WMRA News

Stephen Voss for NPR

Join WMRA for an afternoon with NPR All Things Considered co-host Ari Shapiro.  

News Director Bob Leweke will be interviewing Ari Shapiro, live on stage, Saturday, April 9th at UVa's Ruth Caplin Theater. The conversation begins at 1pm and is free and open to the public.

Last year, Virginia allowed patients with epilepsy to possess certain medical marijuana oils. Earlier this week, the General Assembly voted to allow these oils to be manufactured and distributed in state so epileptic patients – but only epileptic patients – can get them without crossing state lines. But the laws still leave patients suffering from other diseases feeling marginalized. WMRA’s Jessie Knadler explores what some are calling “medical discrimination."

There's one more Amazon Echo to giveaway and it will happen as soon as we reach $190,000.

In this week's edition of Second Look, WMRA's Christopher Clymer Kurtz, Jessie Knadler and Emily Richardson-Lorente went to their respective neighborhood polling places and elicited the sentiments of voters, who went for Hillary Clinton and Donald Trump in Virginia.... Brit Moorer takes us on a tour of the Ragged Mountain Reservoir near Charlottesville.... and Jordy Yager concludes our #RefugeesinVirginia series with a look at preparations for the next wave of Congolese refugees, and the work of the pastor of a little church in Barboursville.  We've also got this week's installment of The Spark!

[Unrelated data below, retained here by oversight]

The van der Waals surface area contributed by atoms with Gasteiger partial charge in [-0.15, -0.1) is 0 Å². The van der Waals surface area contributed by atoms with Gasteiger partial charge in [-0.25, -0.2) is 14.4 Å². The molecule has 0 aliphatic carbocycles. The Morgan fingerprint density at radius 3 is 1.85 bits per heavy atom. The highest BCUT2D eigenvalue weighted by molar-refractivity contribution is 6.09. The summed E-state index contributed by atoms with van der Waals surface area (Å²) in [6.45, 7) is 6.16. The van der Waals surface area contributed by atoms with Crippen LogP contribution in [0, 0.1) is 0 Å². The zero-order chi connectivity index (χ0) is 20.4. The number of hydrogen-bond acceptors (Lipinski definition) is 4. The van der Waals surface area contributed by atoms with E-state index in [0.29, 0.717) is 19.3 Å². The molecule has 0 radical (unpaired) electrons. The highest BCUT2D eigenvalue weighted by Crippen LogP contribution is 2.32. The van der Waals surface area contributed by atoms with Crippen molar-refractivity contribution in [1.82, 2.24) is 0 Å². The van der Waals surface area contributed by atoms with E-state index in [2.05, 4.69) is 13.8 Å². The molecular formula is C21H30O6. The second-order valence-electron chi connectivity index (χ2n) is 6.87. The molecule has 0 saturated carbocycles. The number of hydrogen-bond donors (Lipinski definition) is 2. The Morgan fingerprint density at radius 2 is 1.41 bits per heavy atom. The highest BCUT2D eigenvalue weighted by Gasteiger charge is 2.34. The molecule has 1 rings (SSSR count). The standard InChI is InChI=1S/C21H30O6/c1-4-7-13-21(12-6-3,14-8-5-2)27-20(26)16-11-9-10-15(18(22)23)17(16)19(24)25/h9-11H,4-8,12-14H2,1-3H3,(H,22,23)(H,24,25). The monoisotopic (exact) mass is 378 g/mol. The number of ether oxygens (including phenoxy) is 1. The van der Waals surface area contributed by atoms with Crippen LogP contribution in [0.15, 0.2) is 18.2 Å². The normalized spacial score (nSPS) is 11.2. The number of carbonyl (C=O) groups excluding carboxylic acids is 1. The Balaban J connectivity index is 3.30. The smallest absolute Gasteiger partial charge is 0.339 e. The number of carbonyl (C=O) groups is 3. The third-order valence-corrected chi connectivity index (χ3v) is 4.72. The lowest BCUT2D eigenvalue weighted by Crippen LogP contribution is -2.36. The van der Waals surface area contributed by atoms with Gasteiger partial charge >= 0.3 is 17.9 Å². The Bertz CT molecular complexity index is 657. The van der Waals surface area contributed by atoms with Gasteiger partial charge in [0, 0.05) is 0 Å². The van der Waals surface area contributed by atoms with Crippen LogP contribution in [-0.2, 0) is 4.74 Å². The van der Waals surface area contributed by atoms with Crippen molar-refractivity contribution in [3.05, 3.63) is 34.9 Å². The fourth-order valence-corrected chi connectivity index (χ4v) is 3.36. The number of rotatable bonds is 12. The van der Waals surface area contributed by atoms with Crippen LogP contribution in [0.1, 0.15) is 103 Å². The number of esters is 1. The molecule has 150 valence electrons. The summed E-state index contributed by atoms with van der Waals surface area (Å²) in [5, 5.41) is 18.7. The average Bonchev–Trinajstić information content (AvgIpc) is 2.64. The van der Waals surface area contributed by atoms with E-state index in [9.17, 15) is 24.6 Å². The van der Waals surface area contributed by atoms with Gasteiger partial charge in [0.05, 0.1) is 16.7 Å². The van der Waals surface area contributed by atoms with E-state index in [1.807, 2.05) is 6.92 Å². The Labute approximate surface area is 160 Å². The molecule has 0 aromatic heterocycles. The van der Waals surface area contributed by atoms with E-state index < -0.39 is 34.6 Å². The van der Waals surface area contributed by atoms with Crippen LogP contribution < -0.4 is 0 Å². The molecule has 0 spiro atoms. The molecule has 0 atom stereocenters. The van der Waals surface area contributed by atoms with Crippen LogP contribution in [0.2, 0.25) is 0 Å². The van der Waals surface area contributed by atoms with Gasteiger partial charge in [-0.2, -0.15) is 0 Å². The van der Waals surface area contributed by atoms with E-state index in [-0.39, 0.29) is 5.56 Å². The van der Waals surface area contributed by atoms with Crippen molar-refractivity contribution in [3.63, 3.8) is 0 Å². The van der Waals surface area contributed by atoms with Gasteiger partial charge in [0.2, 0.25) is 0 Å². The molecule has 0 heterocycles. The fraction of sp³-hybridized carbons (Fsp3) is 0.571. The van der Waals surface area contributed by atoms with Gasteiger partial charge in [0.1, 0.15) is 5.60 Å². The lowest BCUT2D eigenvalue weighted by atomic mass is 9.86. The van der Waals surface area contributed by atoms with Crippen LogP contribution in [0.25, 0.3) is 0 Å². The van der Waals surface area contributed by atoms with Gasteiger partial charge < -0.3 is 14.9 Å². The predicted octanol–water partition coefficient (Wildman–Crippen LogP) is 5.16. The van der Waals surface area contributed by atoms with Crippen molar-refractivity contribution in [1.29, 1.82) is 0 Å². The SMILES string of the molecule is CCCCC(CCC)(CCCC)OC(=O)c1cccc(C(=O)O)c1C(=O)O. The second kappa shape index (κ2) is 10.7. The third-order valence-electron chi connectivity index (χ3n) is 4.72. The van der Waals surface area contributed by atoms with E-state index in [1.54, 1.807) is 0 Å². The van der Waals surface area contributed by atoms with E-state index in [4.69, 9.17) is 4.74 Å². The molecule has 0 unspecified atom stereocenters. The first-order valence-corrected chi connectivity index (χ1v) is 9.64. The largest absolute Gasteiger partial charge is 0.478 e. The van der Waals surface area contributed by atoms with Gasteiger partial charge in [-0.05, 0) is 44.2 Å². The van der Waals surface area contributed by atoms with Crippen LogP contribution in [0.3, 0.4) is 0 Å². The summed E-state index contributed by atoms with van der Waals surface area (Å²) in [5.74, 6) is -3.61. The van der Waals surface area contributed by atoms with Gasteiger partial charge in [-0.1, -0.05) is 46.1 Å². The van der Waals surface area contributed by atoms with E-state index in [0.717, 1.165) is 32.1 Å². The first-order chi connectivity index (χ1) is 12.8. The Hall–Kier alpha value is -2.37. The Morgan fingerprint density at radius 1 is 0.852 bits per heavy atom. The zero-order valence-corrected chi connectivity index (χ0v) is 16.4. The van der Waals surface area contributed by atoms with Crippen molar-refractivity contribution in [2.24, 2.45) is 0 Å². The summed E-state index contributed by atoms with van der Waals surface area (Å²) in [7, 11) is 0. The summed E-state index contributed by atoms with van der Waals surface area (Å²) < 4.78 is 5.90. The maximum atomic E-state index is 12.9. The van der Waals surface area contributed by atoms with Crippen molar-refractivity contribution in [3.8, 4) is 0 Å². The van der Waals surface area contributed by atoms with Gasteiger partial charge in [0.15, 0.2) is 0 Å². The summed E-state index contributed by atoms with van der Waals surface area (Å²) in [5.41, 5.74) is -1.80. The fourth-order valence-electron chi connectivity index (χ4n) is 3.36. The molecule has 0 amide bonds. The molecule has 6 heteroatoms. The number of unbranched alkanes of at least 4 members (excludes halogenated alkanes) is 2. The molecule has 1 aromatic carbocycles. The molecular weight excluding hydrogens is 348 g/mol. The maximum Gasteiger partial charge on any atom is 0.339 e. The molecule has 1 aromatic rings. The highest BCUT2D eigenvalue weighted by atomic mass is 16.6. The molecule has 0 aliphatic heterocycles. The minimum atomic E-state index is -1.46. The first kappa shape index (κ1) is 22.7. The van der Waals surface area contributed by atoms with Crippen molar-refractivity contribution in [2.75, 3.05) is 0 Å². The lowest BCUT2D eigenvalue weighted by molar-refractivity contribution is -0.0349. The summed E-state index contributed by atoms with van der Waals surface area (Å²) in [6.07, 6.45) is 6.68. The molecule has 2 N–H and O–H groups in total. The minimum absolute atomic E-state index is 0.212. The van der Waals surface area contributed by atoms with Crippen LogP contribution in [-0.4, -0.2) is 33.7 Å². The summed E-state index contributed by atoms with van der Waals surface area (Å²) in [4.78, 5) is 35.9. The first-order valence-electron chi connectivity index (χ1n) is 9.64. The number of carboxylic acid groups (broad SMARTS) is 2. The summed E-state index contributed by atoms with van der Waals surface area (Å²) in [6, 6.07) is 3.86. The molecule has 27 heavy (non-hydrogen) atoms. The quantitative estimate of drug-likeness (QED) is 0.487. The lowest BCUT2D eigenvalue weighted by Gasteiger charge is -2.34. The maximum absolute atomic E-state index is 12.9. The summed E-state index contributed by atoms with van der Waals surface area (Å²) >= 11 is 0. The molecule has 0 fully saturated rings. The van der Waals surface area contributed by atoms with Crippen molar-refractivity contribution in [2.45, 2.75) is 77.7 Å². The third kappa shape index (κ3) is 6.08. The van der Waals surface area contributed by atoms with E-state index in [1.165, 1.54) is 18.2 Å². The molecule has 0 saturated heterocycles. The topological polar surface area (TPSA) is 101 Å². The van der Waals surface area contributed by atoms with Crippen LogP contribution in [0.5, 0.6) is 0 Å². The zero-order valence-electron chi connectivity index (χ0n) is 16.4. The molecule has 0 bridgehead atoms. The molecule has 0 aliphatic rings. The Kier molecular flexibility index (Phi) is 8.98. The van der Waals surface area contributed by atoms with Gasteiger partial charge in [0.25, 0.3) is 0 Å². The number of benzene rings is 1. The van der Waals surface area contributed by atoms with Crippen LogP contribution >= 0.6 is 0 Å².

Brit Moorer

Residents of Charlottesville and Albemarle County won’t have to worry about a drought draining the water supply anytime soon.  It took two years to fill and several years of planning, but now Ragged Mountain Reservoir has reached its capacity – and the rivers and streams around Charlottesville are protected, as well.   WMRA’s Brit Moorer reports.

Jordy Yager

In the final installment of our series on Refugees in Virginia, WMRA’s Jordy Yager takes a look at the next wave of refugees set to arrive in Charlottesville this year, and some of the people getting ready to help them.

Emily Richardson-Lorente

Virginia gave Hillary Clinton and Donald Trump victories in the state's primary Tuesday.  (Results here.)  Voters expressed excitement, fear, and civic duty -- and some brought the kids along -- for Virginia's open primary election, part of Super Tuesday voting.  WMRA's Christopher Clymer Kurtz, Jessie Knadler, and Emily Richardson-Lorente talked with polling officials and voters to get a sense of turnout, and of what's on voters' minds this election season.

Virginia votes today in a primary election for Democratic and Republican candidates for president, along with about a dozen other states for Super Tuesday.

The Virginia Department of Health has confirmed three cases of Zika virus disease in the state. Just over a month ago McGaheysville’s Heather Baker learned she was Virginia’s first. WMRA’s Christopher Clymer Kurtz called Heather last week, for an update.

On this week's Second Look, we continue to learn about our refugee neighbors with WMRA's Jordy Yager.... Sefe Emokpae takes us on a listening tour of a new Virginia Folklife Program exhibit featuring eastern Virginia's gospel music.... plus, some General Assembly news, and this week's episode of Our Island Universe.

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